Texas Governor Rick Perry indicted for abuse of power
The governor of the US state of Texas, Rick Perry, has been charged by a grand jury with abusing his powers of office.
A special prosecutor said there was evidence the Republican had broken the law by using a funding veto in a bid to force a local prosecutor to resign.
The potential presidential hopeful was investigated for cutting funds to a state anti-corruption unit run by District Attorney Rosemary Lehmberg.
He becomes the state of Texas's first indicted governor in nearly a century.
Governor Perry, who has been in office since the year 2000, says he has violated no laws.
The 63-year-old faces two counts of abuse of power and coercion related to his decision to veto $7.5 million (£4.5 million) in funding for the Public Integrity Unit run by the office of the Travis County district attorney last year.
Lengthy possible sentences
Governor Perry "with intent to harm another, to-wit, Rosemary Lehmberg and the Public Integrity Unit of the Travis County District Attorney's Office, intentionally or knowingly misused government property," the indictment read.
Ms Lehmberg, a Democrat, had earlier pleaded guilty to drink driving charges, but had rejected Governor Perry's calls to resign.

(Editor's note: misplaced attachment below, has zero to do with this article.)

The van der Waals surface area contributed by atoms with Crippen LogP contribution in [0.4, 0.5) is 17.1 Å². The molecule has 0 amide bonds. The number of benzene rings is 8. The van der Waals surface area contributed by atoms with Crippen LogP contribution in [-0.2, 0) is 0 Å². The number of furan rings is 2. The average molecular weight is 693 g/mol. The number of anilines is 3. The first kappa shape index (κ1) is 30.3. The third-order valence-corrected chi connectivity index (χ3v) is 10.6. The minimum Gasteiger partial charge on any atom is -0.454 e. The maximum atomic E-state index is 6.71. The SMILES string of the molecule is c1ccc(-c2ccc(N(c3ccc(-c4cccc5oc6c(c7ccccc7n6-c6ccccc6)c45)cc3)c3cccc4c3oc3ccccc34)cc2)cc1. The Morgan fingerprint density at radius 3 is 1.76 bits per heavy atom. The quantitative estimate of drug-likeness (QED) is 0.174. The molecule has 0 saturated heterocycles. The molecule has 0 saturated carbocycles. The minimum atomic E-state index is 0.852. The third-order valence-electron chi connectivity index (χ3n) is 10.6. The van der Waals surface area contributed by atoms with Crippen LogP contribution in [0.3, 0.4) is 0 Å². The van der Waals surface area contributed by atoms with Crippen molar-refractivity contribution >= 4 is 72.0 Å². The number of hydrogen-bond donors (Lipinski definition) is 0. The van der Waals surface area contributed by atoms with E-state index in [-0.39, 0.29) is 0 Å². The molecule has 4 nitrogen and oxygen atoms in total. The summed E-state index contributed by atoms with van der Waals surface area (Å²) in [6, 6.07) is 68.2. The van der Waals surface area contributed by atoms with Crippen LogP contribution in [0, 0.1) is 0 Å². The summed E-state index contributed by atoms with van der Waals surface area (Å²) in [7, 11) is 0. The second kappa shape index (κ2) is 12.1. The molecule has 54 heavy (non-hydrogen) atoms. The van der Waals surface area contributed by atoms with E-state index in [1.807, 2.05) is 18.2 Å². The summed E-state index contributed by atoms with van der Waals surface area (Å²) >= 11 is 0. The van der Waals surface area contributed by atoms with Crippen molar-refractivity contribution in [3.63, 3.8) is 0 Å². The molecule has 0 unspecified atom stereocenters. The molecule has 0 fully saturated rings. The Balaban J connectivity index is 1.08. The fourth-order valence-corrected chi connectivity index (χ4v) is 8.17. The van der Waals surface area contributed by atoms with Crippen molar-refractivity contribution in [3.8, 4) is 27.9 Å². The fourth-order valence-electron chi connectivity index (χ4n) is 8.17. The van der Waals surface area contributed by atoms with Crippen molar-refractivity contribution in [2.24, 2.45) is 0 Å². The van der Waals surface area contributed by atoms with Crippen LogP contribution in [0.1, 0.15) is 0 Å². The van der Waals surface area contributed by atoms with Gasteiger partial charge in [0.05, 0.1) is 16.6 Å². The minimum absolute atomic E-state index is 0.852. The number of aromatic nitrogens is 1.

"The veto in question was made in accordance with the veto authority afforded to every governor under the Texas Constitution," the governor's general counsel said after the announcement was made.
Rick Perry: From Democrat to Republican
•March 1950: Born in Paint Creek, Texas
•1972: Graduated from Texas A&M University
•1972-77: Spent five years in the US Air Force
•1984: Entered political life when elected to the Texas House of Representatives as a Democrat
•1988: Chairman of the Al Gore campaign in Texas
•1989: Joined Republican Party
•1998: Lieutenant Governor of Texas
•2000: Texas Governor under GW Bush presidency
•2013: Announces retirement from the governor's position
•2014: Indicted by grand jury on charges of abuse of power
"We will continue to aggressively defend the governor's lawful and constitutional action, and believe we will ultimately prevail," Mary Anne Wiley added.
The special prosecutor, Michael McCrum, called up numerous witnesses to argue his case that the governor had broken the law.
Announcing his veto in 2013, Governor Perry said of the Public Integrity Unit: "I cannot in good conscience support continued state funding for an office with statewide jurisdiction at a time when the person charged with ultimate responsibility of that unit has lost the public's confidence."
The Texans for Public Justice, which filed a complaint in the case, said "the grand jury decided Perry's bullying crossed the line into law breaking".
Abuse of office can carry punishments of between five to 99 years in prison, while coercion of a public servant carries sentences ranging from two to 10 years.
Governor Perry is the longest-serving governor in the state's history.
His recent movements between key Republican battleground states is seen by analysts as laying the groundwork for a possible presidential run in 2016.
Mr Perry announced that he would retire from the Texas governor's office instead of seeking a fourth term in July 2013.